Canadian soprano Katherine Whyte made a stunning debut in Atlanta Opera's Orfeo ed Euridice Orfeo ed Euridice (French version: Orphée et Eurydice; English translation: Orpheus and Eurydice) is an opera composed by Christoph Willibald Gluck based on the myth of Orpheus, set to a libretto by Ranieri de' Calzabigi. Nov. 14, more than holding her own in a cast that included the inimitable American countertenor countertenor, a male singing voice in the alto range. Singing in this range requires either a special vocal technique called falsetto, or a high extension of the tenor range. , David Daniels, as Orfeo and mezzo mez·zo
n. pl. mez·zos
Music moderately; quite: mezzo-forte
pl -zos Deanne Meek as Amore. A compelling vocal and dramatic presence, Whyte was particularly affecting in Euridice's moments of incomprehension while being led out of the underworld by her seemingly indifferent husband. This is an emotionally complicated part of the action, and both singing actors were totally convincing, thanks to the strong yet nuanced direction of Lillian Groag and the delicate but powerful conducting of Harry Bicket. The Atlanta Opera Chorus, prepared by long-time Chorus Master Walter Huff, was exemplary in its clarity of enunciation enunciation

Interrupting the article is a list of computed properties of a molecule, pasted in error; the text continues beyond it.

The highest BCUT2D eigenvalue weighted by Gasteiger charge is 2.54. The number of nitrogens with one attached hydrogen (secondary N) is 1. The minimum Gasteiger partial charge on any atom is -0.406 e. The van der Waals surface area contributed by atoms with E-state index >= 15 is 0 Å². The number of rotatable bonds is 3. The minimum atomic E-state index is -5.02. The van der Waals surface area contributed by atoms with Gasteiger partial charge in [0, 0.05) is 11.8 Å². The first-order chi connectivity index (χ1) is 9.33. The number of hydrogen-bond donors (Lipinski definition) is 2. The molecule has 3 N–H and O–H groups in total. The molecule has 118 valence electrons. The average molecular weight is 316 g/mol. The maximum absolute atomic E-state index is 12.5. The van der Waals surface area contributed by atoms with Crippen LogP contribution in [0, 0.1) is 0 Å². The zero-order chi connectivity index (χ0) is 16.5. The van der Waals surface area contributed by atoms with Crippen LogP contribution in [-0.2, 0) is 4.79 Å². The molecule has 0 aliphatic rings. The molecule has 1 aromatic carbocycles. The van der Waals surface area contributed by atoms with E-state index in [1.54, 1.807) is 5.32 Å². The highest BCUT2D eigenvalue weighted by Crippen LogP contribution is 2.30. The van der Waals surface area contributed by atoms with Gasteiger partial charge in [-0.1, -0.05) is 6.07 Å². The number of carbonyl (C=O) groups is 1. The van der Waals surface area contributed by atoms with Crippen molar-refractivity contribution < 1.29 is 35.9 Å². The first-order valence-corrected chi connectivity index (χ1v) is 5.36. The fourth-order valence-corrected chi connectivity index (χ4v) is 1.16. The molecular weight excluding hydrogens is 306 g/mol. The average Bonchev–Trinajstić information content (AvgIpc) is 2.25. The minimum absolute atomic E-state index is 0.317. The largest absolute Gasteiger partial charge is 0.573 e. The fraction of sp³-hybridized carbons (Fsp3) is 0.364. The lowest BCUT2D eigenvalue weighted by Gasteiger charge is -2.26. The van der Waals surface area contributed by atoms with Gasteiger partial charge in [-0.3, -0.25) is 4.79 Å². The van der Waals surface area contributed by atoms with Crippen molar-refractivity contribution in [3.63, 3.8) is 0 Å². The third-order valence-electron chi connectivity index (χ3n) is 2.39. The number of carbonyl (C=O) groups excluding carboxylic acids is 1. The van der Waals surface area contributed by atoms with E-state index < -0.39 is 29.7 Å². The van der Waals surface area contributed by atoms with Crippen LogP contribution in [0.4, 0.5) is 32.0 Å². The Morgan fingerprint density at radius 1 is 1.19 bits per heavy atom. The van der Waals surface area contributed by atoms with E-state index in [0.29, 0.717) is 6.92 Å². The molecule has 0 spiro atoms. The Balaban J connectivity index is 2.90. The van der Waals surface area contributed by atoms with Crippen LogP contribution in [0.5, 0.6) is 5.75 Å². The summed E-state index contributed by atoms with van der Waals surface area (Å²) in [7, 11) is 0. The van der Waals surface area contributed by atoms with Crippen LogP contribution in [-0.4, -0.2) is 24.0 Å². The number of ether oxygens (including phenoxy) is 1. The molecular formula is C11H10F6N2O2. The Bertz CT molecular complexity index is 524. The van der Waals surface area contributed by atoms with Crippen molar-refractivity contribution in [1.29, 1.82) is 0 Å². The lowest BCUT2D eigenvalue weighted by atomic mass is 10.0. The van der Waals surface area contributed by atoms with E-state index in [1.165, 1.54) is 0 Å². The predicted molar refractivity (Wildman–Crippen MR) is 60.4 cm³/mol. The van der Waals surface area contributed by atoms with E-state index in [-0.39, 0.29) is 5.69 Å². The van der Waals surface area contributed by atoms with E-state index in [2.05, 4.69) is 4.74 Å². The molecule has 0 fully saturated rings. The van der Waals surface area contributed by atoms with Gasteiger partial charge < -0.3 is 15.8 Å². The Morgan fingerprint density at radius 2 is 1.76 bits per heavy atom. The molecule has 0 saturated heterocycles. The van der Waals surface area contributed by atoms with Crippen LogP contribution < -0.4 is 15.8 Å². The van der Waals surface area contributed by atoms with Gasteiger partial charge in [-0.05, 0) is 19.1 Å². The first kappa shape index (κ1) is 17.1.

n an auxiliary function of teeth, particularly those in the anterior sector of the dental arch; the formation of sounds and its theatrically and musically effective performance, whether as the writhing, tormented Furies or the peacefully laboring Blessed Spirits. The simple but flexible set, designed for Glimmerglass Opera by John Conklin, allowed the action to move with ease and without interruption between the piece's different worlds. The director's most interesting interpretive coup was the use of two dancers at the end, after Amore has reversed the myth's tragic second death of Euridice and reunited the lovers. The dancers entertain the assembled celebrants by miming in dance the story we have just witnessed. But just as we get to the moment when Amore would have intervened, she refuses, and leaves the stage. The dance ends and Euridice remains dead on the stage. Dual spotlights on the separated dancers and the united singers literally highlight the reality that, while the operatic convention of the "lieto fine" or happy ending may have required Love to reward sincere mourning and marital devotion, the original myth (which Gluck's audience would have known) was not so kind.